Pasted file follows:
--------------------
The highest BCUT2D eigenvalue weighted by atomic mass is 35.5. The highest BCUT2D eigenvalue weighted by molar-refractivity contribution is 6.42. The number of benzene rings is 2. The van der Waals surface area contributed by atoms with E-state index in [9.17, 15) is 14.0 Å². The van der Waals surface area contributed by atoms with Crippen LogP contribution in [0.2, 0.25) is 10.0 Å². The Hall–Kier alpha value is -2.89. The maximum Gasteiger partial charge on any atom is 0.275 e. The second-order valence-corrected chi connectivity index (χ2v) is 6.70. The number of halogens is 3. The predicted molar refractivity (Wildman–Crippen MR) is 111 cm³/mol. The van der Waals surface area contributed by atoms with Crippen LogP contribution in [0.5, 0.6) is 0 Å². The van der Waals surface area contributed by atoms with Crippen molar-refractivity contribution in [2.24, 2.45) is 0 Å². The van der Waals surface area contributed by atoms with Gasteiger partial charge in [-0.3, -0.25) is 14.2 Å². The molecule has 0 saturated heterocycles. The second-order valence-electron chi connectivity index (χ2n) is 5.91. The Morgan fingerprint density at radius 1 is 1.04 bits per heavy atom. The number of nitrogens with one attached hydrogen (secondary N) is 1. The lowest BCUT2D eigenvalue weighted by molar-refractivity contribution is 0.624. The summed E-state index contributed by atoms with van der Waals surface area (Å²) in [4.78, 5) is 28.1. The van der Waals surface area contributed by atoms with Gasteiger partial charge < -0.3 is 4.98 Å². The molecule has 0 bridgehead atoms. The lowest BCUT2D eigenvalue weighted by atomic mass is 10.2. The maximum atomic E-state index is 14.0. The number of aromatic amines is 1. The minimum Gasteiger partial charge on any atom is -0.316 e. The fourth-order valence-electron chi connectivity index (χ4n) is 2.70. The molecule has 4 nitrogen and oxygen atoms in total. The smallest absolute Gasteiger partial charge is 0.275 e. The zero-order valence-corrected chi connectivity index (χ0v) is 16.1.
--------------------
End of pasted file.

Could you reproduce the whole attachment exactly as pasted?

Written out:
The highest BCUT2D eigenvalue weighted by atomic mass is 35.5. The highest BCUT2D eigenvalue weighted by molar-refractivity contribution is 6.42. The number of benzene rings is 2. The van der Waals surface area contributed by atoms with E-state index in [9.17, 15) is 14.0 Å². The van der Waals surface area contributed by atoms with Crippen LogP contribution in [0.2, 0.25) is 10.0 Å². The Hall–Kier alpha value is -2.89. The maximum Gasteiger partial charge on any atom is 0.275 e. The second-order valence-corrected chi connectivity index (χ2v) is 6.70. The number of halogens is 3. The predicted molar refractivity (Wildman–Crippen MR) is 111 cm³/mol. The van der Waals surface area contributed by atoms with Crippen LogP contribution in [0.5, 0.6) is 0 Å². The van der Waals surface area contributed by atoms with Crippen molar-refractivity contribution in [2.24, 2.45) is 0 Å². The van der Waals surface area contributed by atoms with Gasteiger partial charge in [-0.3, -0.25) is 14.2 Å². The molecule has 0 saturated heterocycles. The second-order valence-electron chi connectivity index (χ2n) is 5.91. The Morgan fingerprint density at radius 1 is 1.04 bits per heavy atom. The number of nitrogens with one attached hydrogen (secondary N) is 1. The lowest BCUT2D eigenvalue weighted by molar-refractivity contribution is 0.624. The summed E-state index contributed by atoms with van der Waals surface area (Å²) in [4.78, 5) is 28.1. The van der Waals surface area contributed by atoms with Gasteiger partial charge < -0.3 is 4.98 Å². The molecule has 0 bridgehead atoms. The lowest BCUT2D eigenvalue weighted by atomic mass is 10.2. The maximum atomic E-state index is 14.0. The number of aromatic amines is 1. The minimum Gasteiger partial charge on any atom is -0.316 e. The fourth-order valence-electron chi connectivity index (χ4n) is 2.70. The molecule has 4 nitrogen and oxygen atoms in total. The smallest absolute Gasteiger partial charge is 0.275 e. The zero-order valence-corrected chi connectivity index (χ0v) is 16.1.